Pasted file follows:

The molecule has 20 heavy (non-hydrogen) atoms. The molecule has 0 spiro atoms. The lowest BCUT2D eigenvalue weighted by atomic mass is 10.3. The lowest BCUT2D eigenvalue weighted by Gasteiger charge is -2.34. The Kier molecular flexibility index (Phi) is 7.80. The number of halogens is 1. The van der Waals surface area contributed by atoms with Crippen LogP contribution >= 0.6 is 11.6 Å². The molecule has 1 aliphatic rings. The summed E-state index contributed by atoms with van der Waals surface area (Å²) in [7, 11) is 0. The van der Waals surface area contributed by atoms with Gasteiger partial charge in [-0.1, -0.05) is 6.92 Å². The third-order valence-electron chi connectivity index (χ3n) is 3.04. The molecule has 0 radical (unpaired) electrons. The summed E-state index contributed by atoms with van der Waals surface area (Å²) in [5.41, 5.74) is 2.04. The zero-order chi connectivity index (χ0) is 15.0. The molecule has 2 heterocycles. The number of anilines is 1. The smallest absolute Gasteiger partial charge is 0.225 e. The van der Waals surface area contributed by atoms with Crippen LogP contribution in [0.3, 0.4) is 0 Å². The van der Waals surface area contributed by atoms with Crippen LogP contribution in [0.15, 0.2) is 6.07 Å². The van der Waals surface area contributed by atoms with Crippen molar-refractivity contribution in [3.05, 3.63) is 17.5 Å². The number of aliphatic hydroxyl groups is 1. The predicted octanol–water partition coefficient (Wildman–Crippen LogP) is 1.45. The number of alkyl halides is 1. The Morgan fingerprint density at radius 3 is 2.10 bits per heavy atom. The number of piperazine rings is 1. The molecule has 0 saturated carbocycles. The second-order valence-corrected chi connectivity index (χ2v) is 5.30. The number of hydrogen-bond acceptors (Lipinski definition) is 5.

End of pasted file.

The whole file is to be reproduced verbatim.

The molecule has 20 heavy (non-hydrogen) atoms. The molecule has 0 spiro atoms. The lowest BCUT2D eigenvalue weighted by atomic mass is 10.3. The lowest BCUT2D eigenvalue weighted by Gasteiger charge is -2.34. The Kier molecular flexibility index (Phi) is 7.80. The number of halogens is 1. The van der Waals surface area contributed by atoms with Crippen LogP contribution >= 0.6 is 11.6 Å². The molecule has 1 aliphatic rings. The summed E-state index contributed by atoms with van der Waals surface area (Å²) in [7, 11) is 0. The van der Waals surface area contributed by atoms with Gasteiger partial charge in [-0.1, -0.05) is 6.92 Å². The third-order valence-electron chi connectivity index (χ3n) is 3.04. The molecule has 0 radical (unpaired) electrons. The summed E-state index contributed by atoms with van der Waals surface area (Å²) in [5.41, 5.74) is 2.04. The zero-order chi connectivity index (χ0) is 15.0. The molecule has 2 heterocycles. The number of anilines is 1. The smallest absolute Gasteiger partial charge is 0.225 e. The van der Waals surface area contributed by atoms with Crippen LogP contribution in [0.3, 0.4) is 0 Å². The van der Waals surface area contributed by atoms with Crippen LogP contribution in [0.15, 0.2) is 6.07 Å². The van der Waals surface area contributed by atoms with Crippen molar-refractivity contribution in [3.05, 3.63) is 17.5 Å². The number of aliphatic hydroxyl groups is 1. The predicted octanol–water partition coefficient (Wildman–Crippen LogP) is 1.45. The number of alkyl halides is 1. The Morgan fingerprint density at radius 3 is 2.10 bits per heavy atom. The number of piperazine rings is 1. The molecule has 0 saturated carbocycles. The second-order valence-corrected chi connectivity index (χ2v) is 5.30. The number of hydrogen-bond acceptors (Lipinski definition) is 5.